• $\begingroup$ @MathWonk - thanks for the proof. I'll review it over the weekend. However, your previous answer had another class of non-trivial shapes similar to a sphere. Why remove that one? Can you please add that back as another answer? $\endgroup$ Mar 24, 2023 at 4:05
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    $\begingroup$ @Rohit That info about constant-width surfaces is still available at the end, as a postscript. $\endgroup$
    – MathFont
    Mar 24, 2023 at 13:25
  • $\begingroup$ Thanks. I didn't understand how you're defining the two regions in polar coordinates. Can you please elaborate? $\endgroup$ Mar 25, 2023 at 23:42
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Yes, I am quite sure any 3D shape can be rotated so that it just touches all six sides of a cube aligned with the axes.

Here is most of a proof:

Let $S$ be any 3D shape (that is, any bounded subset of $\mathbb{R}^3$).

Given any 3D shape $T$, define its $x$-extent, $E_x(T)$, as the difference between the least upper bound and the greatest lower bound of all $x$-coordinates of points in $T$. Define the $y$-extent and $z$-extent analogously.

Our goal is to prove that there exists some rotation $R$ such that $E_x(RS) = E_y(RS) = E_z(RS)$.

Define the function $f : \mathrm{SO}(3) \to \mathbb{R}^3$ which takes any rotation $R$ and returns the tuple $(E_x(RS), E_y(RS), E_z(RS))$.

Define the path $p$ in $\mathrm{SO}(3)$ as the path which consists of making a sequence of smooth 90-degree rotations about the following axes: $(1,0,0)$, $(0,1,0)$, $(0,0,1)$, $(-1,0,0)$, $(0,-1,0)$, $(0,0,1)$. After these rotations have been made, the result is the identity rotation, so the path $p$ is in fact a loop. Furthermore, $p$ is contractible to a point. (I'm not sure exactly how to prove that, but I'm sure that it's true.)

The image $f(p)$ visits the following points in the following order:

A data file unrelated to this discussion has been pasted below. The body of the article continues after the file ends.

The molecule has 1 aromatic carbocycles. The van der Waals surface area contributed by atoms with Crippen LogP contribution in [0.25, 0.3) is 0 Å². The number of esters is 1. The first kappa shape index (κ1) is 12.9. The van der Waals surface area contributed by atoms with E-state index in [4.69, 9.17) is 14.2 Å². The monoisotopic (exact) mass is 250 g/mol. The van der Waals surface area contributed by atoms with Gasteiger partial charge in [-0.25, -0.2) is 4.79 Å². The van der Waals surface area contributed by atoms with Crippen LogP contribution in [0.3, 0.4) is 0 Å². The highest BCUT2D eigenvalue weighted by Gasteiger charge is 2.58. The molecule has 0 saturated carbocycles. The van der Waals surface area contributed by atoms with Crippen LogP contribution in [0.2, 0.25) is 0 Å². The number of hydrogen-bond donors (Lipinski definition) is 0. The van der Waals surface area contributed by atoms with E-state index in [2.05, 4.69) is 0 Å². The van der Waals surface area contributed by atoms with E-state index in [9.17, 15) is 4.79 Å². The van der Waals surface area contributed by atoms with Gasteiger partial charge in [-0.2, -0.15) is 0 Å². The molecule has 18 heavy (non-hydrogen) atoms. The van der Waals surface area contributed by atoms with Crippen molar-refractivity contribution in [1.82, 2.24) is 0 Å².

• $(E_x(S), E_y(S), E_z(S))$
  • $(E_x(S), E_z(S), E_y(S))$
  • $(E_y(S), E_z(S), E_x(S))$
  • $(E_z(S), E_y(S), E_x(S))$
  • $(E_z(S), E_x(S), E_y(S))$
  • $(E_y(S), E_x(S), E_z(S))$
  • $(E_x(S), E_y(S), E_z(S))$

Here is the hole in my proof. (No pun intended!) Intuitively, it seems like the path $f(p)$ will always walk around the line of points of the form $(t, t, t)$ exactly once. I'm not 100% sure that that's correct, though. For now, I will simply assume that this is true.

Since the path $p$ (in $\mathrm{SO}(3)$) is contractible to a point, there exists a disc $D$ in $\mathrm{SO}(3)$ whose boundary is $p$. The image $f(D)$, therefore, is a disc in $\mathbb{R}^3$, which (if my assumption above is correct) must contain some point of the form $(t, t, t)$. The preimage of that point is a rotation $R$ such that

$$E_x(RS) = E_y(RS) = E_z(RS) = t.$$

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A particular case from constant width 2D oval shapes is the Watts drill which is a modification of an equilateral triangle. I had got made one Watts drill long back, drilled square holes, though the square corners were a bit rounded.

The above can be generalized along same lines to make a convex surface of constant width in 3d as well. There would be second order discontinuity in surface curvature. Start with a regular tetrahedron and make parts of solid spherical triangles based tetrahedra tangential along common great circles.It can be modeled using CAS 3d with a common dihedral between common planes demarcating regions.

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The most elementary possible shape that comes in mind is the regular tetrahedron that can be inscribed in a cube in such a way that its orthogonal projections on the different faces of this cube are these faces themselves.

See Geogebra animation here.

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  • $\begingroup$ What does "integrality of the faces" mean? $\endgroup$ Mar 17, 2023 at 6:46
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    $\begingroup$ My understanding of the question is that it asks if for all 3D shapes S, there exists a rotation of S whose height, width, and depth are all the same number. This answer doesn't seem to answer the question, because it instead gives a non-trivial example of a 3D shape S whose projections into the xy-plane, xx-plane, and yz-plane are all identical (up to translation). $\endgroup$ Mar 17, 2023 at 17:34